Water is the liquid of life. We cannot live without. It is a life giver and a life saver – and yet we increasingly hear talk a water crunch. Increased global populations and demand from agriculture already mean that some people around the world are now facing water shortages and many people feel in the future we will all be living in a much thirstier world.
Although the problem is now most keenly felt in the poorer places in the world, I’ve headed off to one of the richest – where exists the rather trendy headquarters of a company which is trying to help those in most need.
Martin Fisher is the CEO of Kickstart. He spent decades in Africa working on community projects –many involved improving access to fresh water.
Standing in his New York office, what I am looking at – is rather like a heavy metal version of a gym Stairmaster workout kit. It is a bit of simple tech – using a tried and tested reciprocating pump valve that relies on suction and pressure – powered by humans.
Its purpose is to help farmers irrigate their land. One person does the work out on the foot operated pump – the other takes the hose. The more you walk, the more water you pump.
It looks simple and indeed I was surprised this isn’t part of the basic agricultural tools many farmers must already have. But even today in many poorer parts of the world, traditional agriculture still relies on regular rain during the one or two rainy seasons. If it doesn’t rain – the food doesn’t grow.
When you can only grow food when it rains – there’s an economic problem as well as an agricultural one.
When all of the farmers pick their crops at once, the market becomes flooded with produce during certain months and as a result at the very time farmers have something to sell – the over supply of produce forces prices down.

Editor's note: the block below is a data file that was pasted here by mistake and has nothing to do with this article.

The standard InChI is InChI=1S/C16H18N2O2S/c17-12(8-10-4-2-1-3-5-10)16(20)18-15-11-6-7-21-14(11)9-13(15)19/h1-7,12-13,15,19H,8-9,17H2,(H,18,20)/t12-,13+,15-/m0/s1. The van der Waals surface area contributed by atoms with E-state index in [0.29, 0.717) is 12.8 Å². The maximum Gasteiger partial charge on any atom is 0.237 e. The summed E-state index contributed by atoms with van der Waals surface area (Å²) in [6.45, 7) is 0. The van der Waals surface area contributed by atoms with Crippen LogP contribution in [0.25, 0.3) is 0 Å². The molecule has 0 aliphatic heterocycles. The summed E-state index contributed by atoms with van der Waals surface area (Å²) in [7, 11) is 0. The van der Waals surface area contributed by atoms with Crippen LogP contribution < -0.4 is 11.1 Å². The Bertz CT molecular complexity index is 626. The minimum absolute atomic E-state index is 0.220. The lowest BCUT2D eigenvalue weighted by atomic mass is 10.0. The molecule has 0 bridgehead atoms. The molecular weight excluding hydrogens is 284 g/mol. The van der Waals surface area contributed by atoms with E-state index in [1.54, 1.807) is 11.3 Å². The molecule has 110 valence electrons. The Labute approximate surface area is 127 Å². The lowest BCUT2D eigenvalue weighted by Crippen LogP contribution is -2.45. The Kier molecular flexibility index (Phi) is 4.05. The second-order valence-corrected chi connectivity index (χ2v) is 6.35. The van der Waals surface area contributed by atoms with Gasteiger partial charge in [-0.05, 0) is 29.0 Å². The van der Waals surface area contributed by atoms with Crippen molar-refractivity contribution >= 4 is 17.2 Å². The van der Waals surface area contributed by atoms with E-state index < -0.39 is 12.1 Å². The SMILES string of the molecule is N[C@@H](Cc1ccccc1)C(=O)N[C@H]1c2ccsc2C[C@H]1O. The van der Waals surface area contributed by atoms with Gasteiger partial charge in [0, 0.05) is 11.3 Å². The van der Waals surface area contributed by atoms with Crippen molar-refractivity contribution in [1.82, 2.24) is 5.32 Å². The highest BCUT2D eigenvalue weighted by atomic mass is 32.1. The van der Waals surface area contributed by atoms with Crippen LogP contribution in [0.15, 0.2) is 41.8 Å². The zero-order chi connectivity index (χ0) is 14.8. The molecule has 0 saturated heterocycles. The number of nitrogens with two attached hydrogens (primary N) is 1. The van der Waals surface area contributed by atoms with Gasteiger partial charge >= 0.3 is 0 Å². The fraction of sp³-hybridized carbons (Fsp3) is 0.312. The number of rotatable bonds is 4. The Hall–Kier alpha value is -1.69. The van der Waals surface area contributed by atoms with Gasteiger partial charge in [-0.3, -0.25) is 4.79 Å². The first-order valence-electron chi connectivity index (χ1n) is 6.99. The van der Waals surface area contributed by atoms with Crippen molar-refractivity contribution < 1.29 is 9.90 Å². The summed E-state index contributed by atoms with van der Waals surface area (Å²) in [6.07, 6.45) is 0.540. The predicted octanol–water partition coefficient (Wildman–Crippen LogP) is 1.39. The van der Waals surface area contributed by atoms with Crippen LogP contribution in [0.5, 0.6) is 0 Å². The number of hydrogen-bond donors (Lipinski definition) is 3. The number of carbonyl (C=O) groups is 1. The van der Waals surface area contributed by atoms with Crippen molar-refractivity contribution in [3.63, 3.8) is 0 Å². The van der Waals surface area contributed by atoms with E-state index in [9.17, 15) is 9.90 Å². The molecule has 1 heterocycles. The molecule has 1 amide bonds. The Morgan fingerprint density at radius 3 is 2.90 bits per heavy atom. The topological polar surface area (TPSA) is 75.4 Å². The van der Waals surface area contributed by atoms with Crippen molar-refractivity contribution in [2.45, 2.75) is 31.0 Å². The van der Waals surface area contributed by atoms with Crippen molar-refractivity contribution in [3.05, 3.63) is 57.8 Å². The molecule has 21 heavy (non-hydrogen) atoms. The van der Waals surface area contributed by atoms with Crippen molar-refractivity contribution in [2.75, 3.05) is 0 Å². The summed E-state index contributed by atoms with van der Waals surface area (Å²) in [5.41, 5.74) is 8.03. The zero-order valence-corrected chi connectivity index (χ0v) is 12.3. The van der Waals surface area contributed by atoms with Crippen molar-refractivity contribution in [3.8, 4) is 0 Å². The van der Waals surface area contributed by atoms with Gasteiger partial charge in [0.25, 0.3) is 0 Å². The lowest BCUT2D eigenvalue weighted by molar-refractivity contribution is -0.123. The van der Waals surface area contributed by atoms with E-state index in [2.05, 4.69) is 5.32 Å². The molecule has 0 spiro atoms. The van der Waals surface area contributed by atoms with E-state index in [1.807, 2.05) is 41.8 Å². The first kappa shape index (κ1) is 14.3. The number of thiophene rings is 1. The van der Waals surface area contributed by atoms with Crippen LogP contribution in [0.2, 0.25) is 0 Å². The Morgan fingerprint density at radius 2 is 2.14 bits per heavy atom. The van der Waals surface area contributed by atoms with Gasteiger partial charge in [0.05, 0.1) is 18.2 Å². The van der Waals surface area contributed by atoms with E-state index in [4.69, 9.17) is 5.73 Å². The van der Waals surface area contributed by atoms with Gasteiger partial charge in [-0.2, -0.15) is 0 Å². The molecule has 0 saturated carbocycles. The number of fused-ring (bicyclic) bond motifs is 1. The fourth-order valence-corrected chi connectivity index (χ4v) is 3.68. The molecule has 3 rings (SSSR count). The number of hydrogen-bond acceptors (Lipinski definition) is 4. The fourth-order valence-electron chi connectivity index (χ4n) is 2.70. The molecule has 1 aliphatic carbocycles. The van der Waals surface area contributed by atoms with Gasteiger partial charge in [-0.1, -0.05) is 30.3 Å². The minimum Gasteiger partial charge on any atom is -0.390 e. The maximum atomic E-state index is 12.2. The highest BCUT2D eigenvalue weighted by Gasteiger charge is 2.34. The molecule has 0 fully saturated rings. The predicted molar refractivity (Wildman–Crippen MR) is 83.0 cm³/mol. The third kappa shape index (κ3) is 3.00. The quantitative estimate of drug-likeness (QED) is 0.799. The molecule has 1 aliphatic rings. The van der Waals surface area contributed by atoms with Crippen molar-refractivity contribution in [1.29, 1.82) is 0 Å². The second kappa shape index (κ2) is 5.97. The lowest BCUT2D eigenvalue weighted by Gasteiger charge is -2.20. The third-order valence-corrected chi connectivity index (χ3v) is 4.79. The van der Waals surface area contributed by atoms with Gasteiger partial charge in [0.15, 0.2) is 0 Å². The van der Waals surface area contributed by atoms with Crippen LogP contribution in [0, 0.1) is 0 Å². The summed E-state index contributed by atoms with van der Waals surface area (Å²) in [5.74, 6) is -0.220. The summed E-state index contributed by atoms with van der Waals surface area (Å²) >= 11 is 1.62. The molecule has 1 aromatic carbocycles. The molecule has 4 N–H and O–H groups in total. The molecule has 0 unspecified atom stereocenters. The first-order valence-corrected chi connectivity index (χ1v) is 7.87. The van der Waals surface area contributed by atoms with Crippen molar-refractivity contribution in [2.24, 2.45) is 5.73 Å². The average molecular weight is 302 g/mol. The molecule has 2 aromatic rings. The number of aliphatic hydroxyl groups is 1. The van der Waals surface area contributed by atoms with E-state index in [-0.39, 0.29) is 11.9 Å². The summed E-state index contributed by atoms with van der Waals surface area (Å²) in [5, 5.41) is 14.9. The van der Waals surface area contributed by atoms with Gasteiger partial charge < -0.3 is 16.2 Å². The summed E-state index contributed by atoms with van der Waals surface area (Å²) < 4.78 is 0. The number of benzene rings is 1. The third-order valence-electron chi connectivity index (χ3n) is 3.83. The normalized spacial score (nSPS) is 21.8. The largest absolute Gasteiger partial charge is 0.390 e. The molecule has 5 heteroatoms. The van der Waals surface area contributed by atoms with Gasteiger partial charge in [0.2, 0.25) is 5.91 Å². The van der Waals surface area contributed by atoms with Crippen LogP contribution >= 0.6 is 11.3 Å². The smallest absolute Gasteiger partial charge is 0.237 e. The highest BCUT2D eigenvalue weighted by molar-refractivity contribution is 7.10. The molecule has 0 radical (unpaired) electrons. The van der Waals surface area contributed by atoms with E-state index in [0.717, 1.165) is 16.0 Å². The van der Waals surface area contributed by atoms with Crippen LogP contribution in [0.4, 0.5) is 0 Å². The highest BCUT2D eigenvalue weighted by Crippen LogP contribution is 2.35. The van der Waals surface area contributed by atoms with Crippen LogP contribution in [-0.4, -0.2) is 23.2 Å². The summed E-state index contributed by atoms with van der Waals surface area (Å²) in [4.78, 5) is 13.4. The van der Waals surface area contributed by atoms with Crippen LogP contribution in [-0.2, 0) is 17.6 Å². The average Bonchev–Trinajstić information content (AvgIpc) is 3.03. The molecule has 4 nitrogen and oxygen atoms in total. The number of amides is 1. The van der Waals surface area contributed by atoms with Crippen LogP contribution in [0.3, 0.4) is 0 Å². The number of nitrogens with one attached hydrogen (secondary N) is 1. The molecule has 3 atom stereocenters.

It’s a painful Catch 22. When prices are high – farmers have nothing to sell and when they are low farmers have too much produce.
Seasonal farming can leave communities stuck in a cycle of poverty and hunger.
KickStart introduced human powered pumps for irrigation in 1997 to address this problem. The pumps are sold for between US$35 and US$100. KickStart estimates that farmers using irrigation during dry seasons increase their annual incomes by over US$1000. It’s why they’ve called their foot pump – The Money Maker.
As I hear the trucks of New York delivering produce to warehouses, as we hear planes fly overhead and as we sip on coffees which no doubt would cost more than the average weekly wage of many of those we are talking to – the simple bit of kit in front of us looks rather unimpressive.
But KickStart estimates that its irrigation pumps have brought over US$100 million to rural communities throughout the developing world. They believe this is helping solve not just a water issue, but it’s alleviating hunger and helping economies at the same time.